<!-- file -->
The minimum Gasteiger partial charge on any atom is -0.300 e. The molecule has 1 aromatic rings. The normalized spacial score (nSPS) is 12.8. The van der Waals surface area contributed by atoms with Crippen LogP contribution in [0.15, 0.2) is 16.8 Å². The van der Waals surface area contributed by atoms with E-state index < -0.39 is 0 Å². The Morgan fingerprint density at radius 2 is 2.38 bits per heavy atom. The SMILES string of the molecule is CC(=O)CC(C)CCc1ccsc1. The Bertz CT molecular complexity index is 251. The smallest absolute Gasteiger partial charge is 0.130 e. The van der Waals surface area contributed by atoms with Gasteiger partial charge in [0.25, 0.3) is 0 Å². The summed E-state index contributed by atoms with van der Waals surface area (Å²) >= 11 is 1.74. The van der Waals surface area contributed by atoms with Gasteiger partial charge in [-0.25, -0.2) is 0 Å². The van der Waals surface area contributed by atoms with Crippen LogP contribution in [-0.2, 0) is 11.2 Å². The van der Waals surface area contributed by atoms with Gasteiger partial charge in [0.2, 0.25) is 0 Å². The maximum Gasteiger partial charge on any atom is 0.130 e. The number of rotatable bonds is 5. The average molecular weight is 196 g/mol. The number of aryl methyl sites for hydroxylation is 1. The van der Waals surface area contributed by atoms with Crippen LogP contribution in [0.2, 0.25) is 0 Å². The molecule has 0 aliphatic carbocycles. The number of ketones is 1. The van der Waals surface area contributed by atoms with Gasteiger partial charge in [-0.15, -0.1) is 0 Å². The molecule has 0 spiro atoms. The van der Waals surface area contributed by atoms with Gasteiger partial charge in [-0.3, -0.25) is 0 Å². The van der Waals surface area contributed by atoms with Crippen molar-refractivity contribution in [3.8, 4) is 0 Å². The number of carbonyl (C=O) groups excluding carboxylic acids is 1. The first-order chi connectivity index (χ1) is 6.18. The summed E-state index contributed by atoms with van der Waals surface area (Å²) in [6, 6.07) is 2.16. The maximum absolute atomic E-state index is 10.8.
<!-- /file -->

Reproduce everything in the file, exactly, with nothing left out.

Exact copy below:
The minimum Gasteiger partial charge on any atom is -0.300 e. The molecule has 1 aromatic rings. The normalized spacial score (nSPS) is 12.8. The van der Waals surface area contributed by atoms with Crippen LogP contribution in [0.15, 0.2) is 16.8 Å². The van der Waals surface area contributed by atoms with E-state index < -0.39 is 0 Å². The Morgan fingerprint density at radius 2 is 2.38 bits per heavy atom. The SMILES string of the molecule is CC(=O)CC(C)CCc1ccsc1. The Bertz CT molecular complexity index is 251. The smallest absolute Gasteiger partial charge is 0.130 e. The van der Waals surface area contributed by atoms with Gasteiger partial charge in [0.25, 0.3) is 0 Å². The summed E-state index contributed by atoms with van der Waals surface area (Å²) >= 11 is 1.74. The van der Waals surface area contributed by atoms with Gasteiger partial charge in [-0.25, -0.2) is 0 Å². The van der Waals surface area contributed by atoms with Crippen LogP contribution in [-0.2, 0) is 11.2 Å². The van der Waals surface area contributed by atoms with Gasteiger partial charge in [0.2, 0.25) is 0 Å². The maximum Gasteiger partial charge on any atom is 0.130 e. The number of rotatable bonds is 5. The average molecular weight is 196 g/mol. The number of aryl methyl sites for hydroxylation is 1. The van der Waals surface area contributed by atoms with Crippen LogP contribution in [0.2, 0.25) is 0 Å². The molecule has 0 aliphatic carbocycles. The number of ketones is 1. The van der Waals surface area contributed by atoms with Gasteiger partial charge in [-0.15, -0.1) is 0 Å². The molecule has 0 spiro atoms. The van der Waals surface area contributed by atoms with Gasteiger partial charge in [-0.3, -0.25) is 0 Å². The van der Waals surface area contributed by atoms with Crippen molar-refractivity contribution in [3.8, 4) is 0 Å². The number of carbonyl (C=O) groups excluding carboxylic acids is 1. The first-order chi connectivity index (χ1) is 6.18. The summed E-state index contributed by atoms with van der Waals surface area (Å²) in [6, 6.07) is 2.16. The maximum absolute atomic E-state index is 10.8.